• Report this Comment On April 20, 2014, at 1:53 PM, desertdave47 wrote:

    I work on the F-35 at Edwards Air Force Base. The ITF - Integrated Test Facility and the F-35's radar cross section and it's L.O. capabilities are built into it's design.

    The F-18 was not built from the drawing board for L.O. nor is it's surfaces designed for a low radar cross section. It's skin is not designed to evade radar, this comparison is beyond ridiculous.

  • Report this Comment On April 20, 2014, at 2:01 PM, desertdave47 wrote:

    Can the F-18 land vertically? The F-35 can. Does the F-18 have a low radar cross section? The F-35 does. Does the F-18 have L.O. characteristics? The F-35 does. Does the F-18 have advanced electronic warfare internal jammers? The F-35 does.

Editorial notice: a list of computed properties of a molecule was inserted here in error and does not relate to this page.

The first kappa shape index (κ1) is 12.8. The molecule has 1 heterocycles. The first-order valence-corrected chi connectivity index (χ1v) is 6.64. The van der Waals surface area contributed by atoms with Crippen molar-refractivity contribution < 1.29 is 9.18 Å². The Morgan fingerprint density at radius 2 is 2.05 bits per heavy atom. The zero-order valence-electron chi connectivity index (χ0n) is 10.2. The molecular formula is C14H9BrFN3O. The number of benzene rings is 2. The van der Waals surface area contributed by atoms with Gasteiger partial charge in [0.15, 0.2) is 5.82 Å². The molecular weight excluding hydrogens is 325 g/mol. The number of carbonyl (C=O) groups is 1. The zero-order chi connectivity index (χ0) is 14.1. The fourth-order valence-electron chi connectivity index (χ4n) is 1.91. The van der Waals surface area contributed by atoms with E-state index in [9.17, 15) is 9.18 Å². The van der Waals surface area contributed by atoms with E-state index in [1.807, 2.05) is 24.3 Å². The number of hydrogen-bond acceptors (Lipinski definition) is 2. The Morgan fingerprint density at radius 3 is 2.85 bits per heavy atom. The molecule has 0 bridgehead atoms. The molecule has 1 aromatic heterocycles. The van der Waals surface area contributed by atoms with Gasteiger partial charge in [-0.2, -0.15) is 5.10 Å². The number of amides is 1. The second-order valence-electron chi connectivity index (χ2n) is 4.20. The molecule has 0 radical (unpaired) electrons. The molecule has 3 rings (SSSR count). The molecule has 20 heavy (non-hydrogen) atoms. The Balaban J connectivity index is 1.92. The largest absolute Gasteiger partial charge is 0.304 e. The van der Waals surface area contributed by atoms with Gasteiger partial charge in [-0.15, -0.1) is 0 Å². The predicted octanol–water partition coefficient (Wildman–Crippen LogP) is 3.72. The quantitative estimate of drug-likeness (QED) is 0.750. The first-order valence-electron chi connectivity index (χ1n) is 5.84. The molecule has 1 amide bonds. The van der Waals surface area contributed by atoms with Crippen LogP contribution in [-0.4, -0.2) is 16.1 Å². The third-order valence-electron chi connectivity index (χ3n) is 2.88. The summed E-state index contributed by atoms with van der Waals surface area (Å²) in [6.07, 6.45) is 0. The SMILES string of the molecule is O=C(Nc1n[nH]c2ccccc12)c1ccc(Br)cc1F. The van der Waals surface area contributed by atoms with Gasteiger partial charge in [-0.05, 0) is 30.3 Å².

Does the F-18 have advanced 360 degree HUD vision? The F-35 does. Can the F-18 keep it's weapons stored inside reducing it's RCS? The F-35 does.

  • Report this Comment On April 21, 2014, at 1:11 AM, ronvan wrote:

    UNBELEIVEABLE & UNREAL! The F35 is a never ending gold mine for those that have the contracts! A "one plane that can do everything" is just nuts and those that have supported it should be put in prison! As so many have commented, the F35 cannot even compare with the capabilities of the F15-16-18, other than stealth!

    Just who are these wackos that say the F35 can replace the A-10 for CAS? Talks about replacing the Apache, touted as the "deadliist helicopter on the planet"?

    Putting all your eggs in one basket will lead to disaster! An "integretated" force with aircraft built for specific missions, for me, would be the way to go!

  • Report this Comment On April 21, 2014, at 1:24 AM, ronvan wrote: